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Home Journal Index 2020-2

Teachers' Perceptions of the Shift from the Classroom to Online Teaching

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Richard Watson Todd
King Mongkut's University of Technology Thonburi, Thailand

In Thailand, social distancing due to the COVID-19 pandemic came into effect halfway through the university semester with teaching moving from the classroom to online. This was a completely new paradigm for most teachers. To understand the impact of the shift, a survey of all 52 English language teachers at one respected Thai university was conducted with two main focuses. First, teachers were asked to rate the seriousness of 17 potential problems at two time points, after the first week of online teaching and several weeks later. Second, teachers were asked to give comments about these problems and about the advantages and disadvantages of online teaching. Effect size differences between the two ratings were calculated. For the qualitative data, keyword analyses were used to identify patterns in the responses, and responses with similar content were grouped. The findings show that initially teachers rated many of the problems as serious, but that they quickly found solutions such as dividing lessons into a greater number of shorter units. However, problems remained with identifying suitable stimulating activities and marking student assignments. Teachers were ambivalent about the benefits of online teaching citing practical advantages but also highlighting difficulties in achieving some English language objectives and in gauging student reactions. Directions for dealing with the issues arising from these findings are given.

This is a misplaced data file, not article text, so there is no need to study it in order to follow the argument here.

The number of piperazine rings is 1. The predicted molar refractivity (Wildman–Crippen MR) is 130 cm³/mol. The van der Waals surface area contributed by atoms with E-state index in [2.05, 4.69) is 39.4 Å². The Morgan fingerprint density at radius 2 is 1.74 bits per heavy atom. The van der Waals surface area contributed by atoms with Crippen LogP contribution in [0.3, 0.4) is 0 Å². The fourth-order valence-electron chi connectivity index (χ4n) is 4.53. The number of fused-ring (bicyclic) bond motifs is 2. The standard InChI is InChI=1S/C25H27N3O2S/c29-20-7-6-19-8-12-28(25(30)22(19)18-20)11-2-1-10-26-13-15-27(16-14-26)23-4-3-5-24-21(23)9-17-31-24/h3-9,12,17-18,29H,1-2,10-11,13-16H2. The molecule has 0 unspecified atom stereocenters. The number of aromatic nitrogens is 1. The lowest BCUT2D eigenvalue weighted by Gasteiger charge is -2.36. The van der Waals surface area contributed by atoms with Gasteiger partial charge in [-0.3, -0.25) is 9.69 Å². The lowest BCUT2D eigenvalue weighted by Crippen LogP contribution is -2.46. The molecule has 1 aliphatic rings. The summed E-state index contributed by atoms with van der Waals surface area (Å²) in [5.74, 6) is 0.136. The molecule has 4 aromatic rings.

COVID-19 pandemic, online teaching, teacher perceptions, seriousness of problems